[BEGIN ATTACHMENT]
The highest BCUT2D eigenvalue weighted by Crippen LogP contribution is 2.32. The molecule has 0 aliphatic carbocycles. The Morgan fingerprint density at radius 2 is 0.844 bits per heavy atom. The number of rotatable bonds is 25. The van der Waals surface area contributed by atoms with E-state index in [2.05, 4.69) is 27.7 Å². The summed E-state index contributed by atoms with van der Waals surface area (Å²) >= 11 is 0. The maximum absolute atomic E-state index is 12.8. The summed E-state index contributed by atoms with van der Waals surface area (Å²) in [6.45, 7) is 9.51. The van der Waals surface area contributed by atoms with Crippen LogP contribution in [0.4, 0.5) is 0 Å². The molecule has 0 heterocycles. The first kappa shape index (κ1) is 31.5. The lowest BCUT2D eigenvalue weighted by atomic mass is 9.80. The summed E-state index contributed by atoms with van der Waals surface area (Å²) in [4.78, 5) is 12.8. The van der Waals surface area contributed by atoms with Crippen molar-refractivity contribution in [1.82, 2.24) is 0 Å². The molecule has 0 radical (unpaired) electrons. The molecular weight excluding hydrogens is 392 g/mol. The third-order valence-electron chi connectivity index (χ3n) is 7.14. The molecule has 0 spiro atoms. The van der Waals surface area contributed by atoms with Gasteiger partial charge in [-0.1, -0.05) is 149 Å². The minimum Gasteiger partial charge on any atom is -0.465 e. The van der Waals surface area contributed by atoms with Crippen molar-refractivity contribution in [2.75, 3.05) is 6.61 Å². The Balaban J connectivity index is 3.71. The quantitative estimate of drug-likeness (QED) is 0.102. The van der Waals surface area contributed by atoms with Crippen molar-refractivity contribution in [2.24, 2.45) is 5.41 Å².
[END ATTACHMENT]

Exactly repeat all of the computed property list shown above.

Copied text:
The highest BCUT2D eigenvalue weighted by Crippen LogP contribution is 2.32. The molecule has 0 aliphatic carbocycles. The Morgan fingerprint density at radius 2 is 0.844 bits per heavy atom. The number of rotatable bonds is 25. The van der Waals surface area contributed by atoms with E-state index in [2.05, 4.69) is 27.7 Å². The summed E-state index contributed by atoms with van der Waals surface area (Å²) >= 11 is 0. The maximum absolute atomic E-state index is 12.8. The summed E-state index contributed by atoms with van der Waals surface area (Å²) in [6.45, 7) is 9.51. The van der Waals surface area contributed by atoms with Crippen LogP contribution in [0.4, 0.5) is 0 Å². The molecule has 0 heterocycles. The first kappa shape index (κ1) is 31.5. The lowest BCUT2D eigenvalue weighted by atomic mass is 9.80. The summed E-state index contributed by atoms with van der Waals surface area (Å²) in [4.78, 5) is 12.8. The van der Waals surface area contributed by atoms with Crippen molar-refractivity contribution in [1.82, 2.24) is 0 Å². The molecule has 0 radical (unpaired) electrons. The molecular weight excluding hydrogens is 392 g/mol. The third-order valence-electron chi connectivity index (χ3n) is 7.14. The molecule has 0 spiro atoms. The van der Waals surface area contributed by atoms with Gasteiger partial charge in [-0.1, -0.05) is 149 Å². The minimum Gasteiger partial charge on any atom is -0.465 e. The van der Waals surface area contributed by atoms with Crippen molar-refractivity contribution in [2.75, 3.05) is 6.61 Å². The Balaban J connectivity index is 3.71. The quantitative estimate of drug-likeness (QED) is 0.102. The van der Waals surface area contributed by atoms with Crippen molar-refractivity contribution in [2.24, 2.45) is 5.41 Å².